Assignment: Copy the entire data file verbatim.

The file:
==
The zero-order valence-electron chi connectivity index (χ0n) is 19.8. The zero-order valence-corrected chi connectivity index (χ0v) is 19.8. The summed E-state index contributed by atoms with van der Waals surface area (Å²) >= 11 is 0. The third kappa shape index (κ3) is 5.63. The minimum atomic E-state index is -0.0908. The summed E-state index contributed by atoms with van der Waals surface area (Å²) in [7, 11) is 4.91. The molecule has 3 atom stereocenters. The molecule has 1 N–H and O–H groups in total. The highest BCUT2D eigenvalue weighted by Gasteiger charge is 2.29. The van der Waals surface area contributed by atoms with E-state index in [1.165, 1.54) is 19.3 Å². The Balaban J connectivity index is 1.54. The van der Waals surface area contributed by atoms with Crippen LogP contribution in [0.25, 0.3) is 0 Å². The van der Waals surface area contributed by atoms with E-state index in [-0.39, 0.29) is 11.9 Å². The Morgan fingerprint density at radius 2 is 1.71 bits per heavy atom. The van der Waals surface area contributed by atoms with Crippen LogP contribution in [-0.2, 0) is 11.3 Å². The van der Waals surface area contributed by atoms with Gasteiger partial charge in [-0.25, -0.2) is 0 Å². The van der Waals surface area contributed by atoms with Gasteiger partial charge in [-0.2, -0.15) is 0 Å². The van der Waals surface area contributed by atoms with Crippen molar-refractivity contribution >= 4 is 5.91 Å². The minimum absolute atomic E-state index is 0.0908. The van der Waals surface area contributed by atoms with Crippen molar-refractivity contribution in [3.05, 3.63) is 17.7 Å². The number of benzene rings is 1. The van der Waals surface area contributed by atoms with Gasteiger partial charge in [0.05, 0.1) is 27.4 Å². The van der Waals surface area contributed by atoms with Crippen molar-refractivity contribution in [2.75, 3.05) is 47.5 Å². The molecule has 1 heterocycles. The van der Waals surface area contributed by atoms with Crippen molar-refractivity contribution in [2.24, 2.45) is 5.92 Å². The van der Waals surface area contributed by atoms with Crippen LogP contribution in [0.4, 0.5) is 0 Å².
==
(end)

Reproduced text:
The zero-order valence-electron chi connectivity index (χ0n) is 19.8. The zero-order valence-corrected chi connectivity index (χ0v) is 19.8. The summed E-state index contributed by atoms with van der Waals surface area (Å²) >= 11 is 0. The third kappa shape index (κ3) is 5.63. The minimum atomic E-state index is -0.0908. The summed E-state index contributed by atoms with van der Waals surface area (Å²) in [7, 11) is 4.91. The molecule has 3 atom stereocenters. The molecule has 1 N–H and O–H groups in total. The highest BCUT2D eigenvalue weighted by Gasteiger charge is 2.29. The van der Waals surface area contributed by atoms with E-state index in [1.165, 1.54) is 19.3 Å². The Balaban J connectivity index is 1.54. The van der Waals surface area contributed by atoms with Crippen LogP contribution in [0.25, 0.3) is 0 Å². The van der Waals surface area contributed by atoms with E-state index in [-0.39, 0.29) is 11.9 Å². The Morgan fingerprint density at radius 2 is 1.71 bits per heavy atom. The van der Waals surface area contributed by atoms with Crippen LogP contribution in [-0.2, 0) is 11.3 Å². The van der Waals surface area contributed by atoms with Gasteiger partial charge in [-0.25, -0.2) is 0 Å². The van der Waals surface area contributed by atoms with Gasteiger partial charge in [-0.2, -0.15) is 0 Å². The van der Waals surface area contributed by atoms with Crippen molar-refractivity contribution >= 4 is 5.91 Å². The minimum absolute atomic E-state index is 0.0908. The van der Waals surface area contributed by atoms with Crippen molar-refractivity contribution in [3.05, 3.63) is 17.7 Å². The number of benzene rings is 1. The van der Waals surface area contributed by atoms with Gasteiger partial charge in [0.05, 0.1) is 27.4 Å². The van der Waals surface area contributed by atoms with Crippen molar-refractivity contribution in [2.75, 3.05) is 47.5 Å². The molecule has 1 heterocycles. The van der Waals surface area contributed by atoms with Crippen molar-refractivity contribution in [2.24, 2.45) is 5.92 Å². The van der Waals surface area contributed by atoms with Crippen LogP contribution in [0.4, 0.5) is 0 Å².